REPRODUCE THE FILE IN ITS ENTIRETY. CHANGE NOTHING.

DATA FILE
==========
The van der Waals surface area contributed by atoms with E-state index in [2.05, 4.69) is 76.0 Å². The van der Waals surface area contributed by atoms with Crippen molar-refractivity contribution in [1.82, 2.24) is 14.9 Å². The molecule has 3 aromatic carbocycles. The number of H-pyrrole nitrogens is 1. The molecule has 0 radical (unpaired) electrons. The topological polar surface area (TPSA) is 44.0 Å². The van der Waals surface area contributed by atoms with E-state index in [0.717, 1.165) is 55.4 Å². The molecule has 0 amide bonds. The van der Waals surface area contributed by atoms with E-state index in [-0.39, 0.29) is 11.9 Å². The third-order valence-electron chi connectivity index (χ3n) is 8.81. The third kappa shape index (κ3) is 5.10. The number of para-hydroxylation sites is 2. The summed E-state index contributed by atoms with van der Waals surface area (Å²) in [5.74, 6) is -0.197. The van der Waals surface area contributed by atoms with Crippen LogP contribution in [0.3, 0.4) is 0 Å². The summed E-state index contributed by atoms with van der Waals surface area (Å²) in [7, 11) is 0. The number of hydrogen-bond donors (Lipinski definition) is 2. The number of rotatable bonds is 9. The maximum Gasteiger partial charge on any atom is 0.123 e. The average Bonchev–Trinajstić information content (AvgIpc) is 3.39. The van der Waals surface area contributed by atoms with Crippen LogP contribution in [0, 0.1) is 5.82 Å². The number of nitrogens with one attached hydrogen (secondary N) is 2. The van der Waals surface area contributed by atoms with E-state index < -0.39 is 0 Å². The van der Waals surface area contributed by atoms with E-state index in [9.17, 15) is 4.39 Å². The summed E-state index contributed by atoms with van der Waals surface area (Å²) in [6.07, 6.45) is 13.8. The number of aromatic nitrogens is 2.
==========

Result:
The van der Waals surface area contributed by atoms with E-state index in [2.05, 4.69) is 76.0 Å². The van der Waals surface area contributed by atoms with Crippen molar-refractivity contribution in [1.82, 2.24) is 14.9 Å². The molecule has 3 aromatic carbocycles. The number of H-pyrrole nitrogens is 1. The molecule has 0 radical (unpaired) electrons. The topological polar surface area (TPSA) is 44.0 Å². The van der Waals surface area contributed by atoms with E-state index in [0.717, 1.165) is 55.4 Å². The molecule has 0 amide bonds. The van der Waals surface area contributed by atoms with E-state index in [-0.39, 0.29) is 11.9 Å². The third-order valence-electron chi connectivity index (χ3n) is 8.81. The third kappa shape index (κ3) is 5.10. The number of para-hydroxylation sites is 2. The summed E-state index contributed by atoms with van der Waals surface area (Å²) in [5.74, 6) is -0.197. The van der Waals surface area contributed by atoms with Crippen LogP contribution in [0.3, 0.4) is 0 Å². The summed E-state index contributed by atoms with van der Waals surface area (Å²) in [7, 11) is 0. The number of hydrogen-bond donors (Lipinski definition) is 2. The number of rotatable bonds is 9. The maximum Gasteiger partial charge on any atom is 0.123 e. The average Bonchev–Trinajstić information content (AvgIpc) is 3.39. The van der Waals surface area contributed by atoms with Crippen LogP contribution in [0, 0.1) is 5.82 Å². The number of nitrogens with one attached hydrogen (secondary N) is 2. The van der Waals surface area contributed by atoms with E-state index < -0.39 is 0 Å². The van der Waals surface area contributed by atoms with E-state index in [9.17, 15) is 4.39 Å². The summed E-state index contributed by atoms with van der Waals surface area (Å²) in [6.07, 6.45) is 13.8. The number of aromatic nitrogens is 2.